Successful CMOs achieve growth by leveraging technology. Join us for GrowthBeat Summit on June 1-2 in Boston
, where we'll discuss how to merge creativity with technology to drive growth. Space is limited. Request your personal invitation here
Those watching the tech industry have likely noticed that 2008 hasn’t been a very kind year thus far to 2007’s darling Apple. That said, with rumors swirling of an event taking place at the end of February – likely to launch the iPhone software development kit (SDK), things could start picking up very quickly.
Apple needs this SDK. The iPhone is still without a doubt one of the greatest mobile devices ever created, but more and more users seem to be getting frustrated because they can see the potential for it as being even greater if Apple would simply let developers make apps natively on it – rather than through its Safari browser (which only a handful of companies have done a good job of utlizing – Facebook probably being the best).
The firmware hacks that allow users to unlock their phones mere days after updates are launched underscore this issue. Recent reports indicate that massive amounts of iPhone are probably being sold simply to unlock.
And that’s hardly the only bad news for Apple recently.
The stock has plunged from the $200-a-share level to around the $120-a-share level, the big announcement of MacWorld, the MacBook Air, has been thus far met with so-so reviews, there’s been a delay of the other big MacWorld announcement: Apple TV Take 2, and now the company is cutting back on main product orders (iPod, iPhone, MacBooks) for the second time in two months.
This iPhone SDK has the potential to turn all of that negativity around. It is exciting because Apple has made such a brilliant piece of hardware that runs an outstanding OS and has a stellar base of applications, but not even Apple can be expected to create the best of everything. By allowing developers to utilize their creativity and various levels of expertise, we’re going to see some great, potentially game-changing iPhone apps.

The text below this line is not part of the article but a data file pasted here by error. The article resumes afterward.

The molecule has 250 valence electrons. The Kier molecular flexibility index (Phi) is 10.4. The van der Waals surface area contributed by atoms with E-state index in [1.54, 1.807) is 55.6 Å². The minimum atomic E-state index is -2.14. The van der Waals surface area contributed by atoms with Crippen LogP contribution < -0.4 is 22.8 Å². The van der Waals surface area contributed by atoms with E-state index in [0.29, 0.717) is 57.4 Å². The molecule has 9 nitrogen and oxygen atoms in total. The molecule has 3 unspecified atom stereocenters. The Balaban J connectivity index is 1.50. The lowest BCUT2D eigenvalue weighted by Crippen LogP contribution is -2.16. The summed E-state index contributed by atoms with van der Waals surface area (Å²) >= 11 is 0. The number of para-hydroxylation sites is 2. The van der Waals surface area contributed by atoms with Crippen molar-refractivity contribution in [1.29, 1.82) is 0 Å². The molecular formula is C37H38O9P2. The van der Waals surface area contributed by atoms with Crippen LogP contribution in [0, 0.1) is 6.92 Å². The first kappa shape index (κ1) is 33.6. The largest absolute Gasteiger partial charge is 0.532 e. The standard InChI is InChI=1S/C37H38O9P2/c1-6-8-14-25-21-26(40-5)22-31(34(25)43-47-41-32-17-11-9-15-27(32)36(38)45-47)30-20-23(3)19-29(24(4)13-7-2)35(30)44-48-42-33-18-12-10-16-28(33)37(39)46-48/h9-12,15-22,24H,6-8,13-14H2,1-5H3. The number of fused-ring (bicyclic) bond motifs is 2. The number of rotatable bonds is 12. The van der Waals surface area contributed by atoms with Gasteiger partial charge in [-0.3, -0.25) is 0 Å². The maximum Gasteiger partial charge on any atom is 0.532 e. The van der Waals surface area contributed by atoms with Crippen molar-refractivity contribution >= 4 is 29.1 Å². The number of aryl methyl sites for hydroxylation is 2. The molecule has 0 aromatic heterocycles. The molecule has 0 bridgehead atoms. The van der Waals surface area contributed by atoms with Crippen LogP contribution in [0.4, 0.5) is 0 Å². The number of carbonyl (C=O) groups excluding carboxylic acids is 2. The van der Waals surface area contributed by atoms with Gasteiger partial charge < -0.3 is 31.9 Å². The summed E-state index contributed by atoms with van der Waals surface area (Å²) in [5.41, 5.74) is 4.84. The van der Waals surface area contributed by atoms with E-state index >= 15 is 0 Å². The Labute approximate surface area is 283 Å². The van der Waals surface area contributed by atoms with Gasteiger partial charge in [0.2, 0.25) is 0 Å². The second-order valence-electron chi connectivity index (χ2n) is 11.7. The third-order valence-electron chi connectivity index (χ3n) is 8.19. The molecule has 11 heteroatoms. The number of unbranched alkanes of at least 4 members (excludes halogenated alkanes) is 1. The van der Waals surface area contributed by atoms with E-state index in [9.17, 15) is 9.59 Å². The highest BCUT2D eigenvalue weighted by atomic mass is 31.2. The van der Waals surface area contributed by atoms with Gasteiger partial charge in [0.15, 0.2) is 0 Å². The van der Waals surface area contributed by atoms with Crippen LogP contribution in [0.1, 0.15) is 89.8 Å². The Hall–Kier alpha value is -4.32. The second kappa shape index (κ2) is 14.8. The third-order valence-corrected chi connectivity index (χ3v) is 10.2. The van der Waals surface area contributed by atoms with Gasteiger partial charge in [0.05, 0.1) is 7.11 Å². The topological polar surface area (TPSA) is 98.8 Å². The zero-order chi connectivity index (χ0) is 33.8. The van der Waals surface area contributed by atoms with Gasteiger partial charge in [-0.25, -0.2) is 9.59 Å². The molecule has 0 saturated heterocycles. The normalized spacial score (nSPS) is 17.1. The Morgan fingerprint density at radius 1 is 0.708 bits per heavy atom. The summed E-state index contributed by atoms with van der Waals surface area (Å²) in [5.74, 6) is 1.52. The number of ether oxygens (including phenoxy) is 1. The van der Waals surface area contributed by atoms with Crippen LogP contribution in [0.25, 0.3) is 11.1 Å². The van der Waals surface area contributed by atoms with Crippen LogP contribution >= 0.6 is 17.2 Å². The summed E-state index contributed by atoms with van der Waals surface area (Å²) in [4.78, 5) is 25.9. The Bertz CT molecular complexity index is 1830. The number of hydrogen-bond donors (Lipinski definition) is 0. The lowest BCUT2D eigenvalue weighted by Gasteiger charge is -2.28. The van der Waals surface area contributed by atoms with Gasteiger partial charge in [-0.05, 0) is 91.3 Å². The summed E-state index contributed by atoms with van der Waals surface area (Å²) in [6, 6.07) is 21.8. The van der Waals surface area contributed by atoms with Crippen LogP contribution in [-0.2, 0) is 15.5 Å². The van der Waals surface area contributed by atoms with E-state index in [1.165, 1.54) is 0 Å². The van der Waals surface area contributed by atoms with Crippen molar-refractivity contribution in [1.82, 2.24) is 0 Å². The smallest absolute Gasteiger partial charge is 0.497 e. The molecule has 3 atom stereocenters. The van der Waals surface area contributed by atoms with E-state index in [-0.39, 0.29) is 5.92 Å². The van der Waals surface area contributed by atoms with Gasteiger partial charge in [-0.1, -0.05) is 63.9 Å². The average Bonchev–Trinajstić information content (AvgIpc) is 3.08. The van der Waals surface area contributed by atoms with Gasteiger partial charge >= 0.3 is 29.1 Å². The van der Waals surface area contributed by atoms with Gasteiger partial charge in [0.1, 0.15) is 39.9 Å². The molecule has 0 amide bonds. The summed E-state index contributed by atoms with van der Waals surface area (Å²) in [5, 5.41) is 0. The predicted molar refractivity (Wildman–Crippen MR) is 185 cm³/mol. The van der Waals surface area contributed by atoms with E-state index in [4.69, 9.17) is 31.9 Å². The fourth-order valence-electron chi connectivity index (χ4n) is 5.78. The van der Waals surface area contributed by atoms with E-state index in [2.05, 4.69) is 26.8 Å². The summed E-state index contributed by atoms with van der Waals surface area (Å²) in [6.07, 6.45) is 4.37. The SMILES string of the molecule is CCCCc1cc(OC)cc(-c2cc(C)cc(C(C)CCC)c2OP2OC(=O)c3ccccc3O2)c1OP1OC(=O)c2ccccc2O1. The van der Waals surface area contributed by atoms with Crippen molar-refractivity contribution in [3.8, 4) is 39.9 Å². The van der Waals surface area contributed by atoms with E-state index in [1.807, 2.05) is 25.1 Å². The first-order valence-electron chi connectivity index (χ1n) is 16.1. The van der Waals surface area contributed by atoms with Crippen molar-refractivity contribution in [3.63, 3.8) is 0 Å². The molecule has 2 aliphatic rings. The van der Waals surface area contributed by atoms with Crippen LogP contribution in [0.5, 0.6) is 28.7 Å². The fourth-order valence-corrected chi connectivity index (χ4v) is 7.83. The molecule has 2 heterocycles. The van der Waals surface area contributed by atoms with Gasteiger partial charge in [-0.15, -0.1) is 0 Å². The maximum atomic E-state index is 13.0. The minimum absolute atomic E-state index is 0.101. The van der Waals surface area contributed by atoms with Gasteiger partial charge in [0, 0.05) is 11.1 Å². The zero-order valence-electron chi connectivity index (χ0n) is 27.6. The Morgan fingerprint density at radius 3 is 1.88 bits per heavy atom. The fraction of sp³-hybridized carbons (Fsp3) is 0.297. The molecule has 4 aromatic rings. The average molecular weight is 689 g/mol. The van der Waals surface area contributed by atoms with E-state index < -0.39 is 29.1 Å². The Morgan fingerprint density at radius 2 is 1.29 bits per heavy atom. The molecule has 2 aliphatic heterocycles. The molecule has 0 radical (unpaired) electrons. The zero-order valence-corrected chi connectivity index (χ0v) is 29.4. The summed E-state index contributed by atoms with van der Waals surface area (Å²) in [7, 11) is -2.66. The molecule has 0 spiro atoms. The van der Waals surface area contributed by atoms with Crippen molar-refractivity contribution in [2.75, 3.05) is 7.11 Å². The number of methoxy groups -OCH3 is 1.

I think Apple realized as much as well when it went against its earlier stance of saying development would only take place in Safari. Outside developers making apps won’t hurt the iPhone (assuming Apple doesn’t allow for malware, which they obviously won’t), they will help sell more iPhones – probably a lot more. Steve Jobs is a great salesman, but sometimes an enthusiastic developer base is an even better one.
Update: Here are some good numbers showing a big shift in the industry towards high-end smart phones such as the iPhone and Blackberry and away from the traditional cellphones. These numbers underscore how important the iPhone SDK will be in the coming months.
VentureBeat’s VB Insight team is studying marketing analytics...
Chime in here, and we’ll share the results.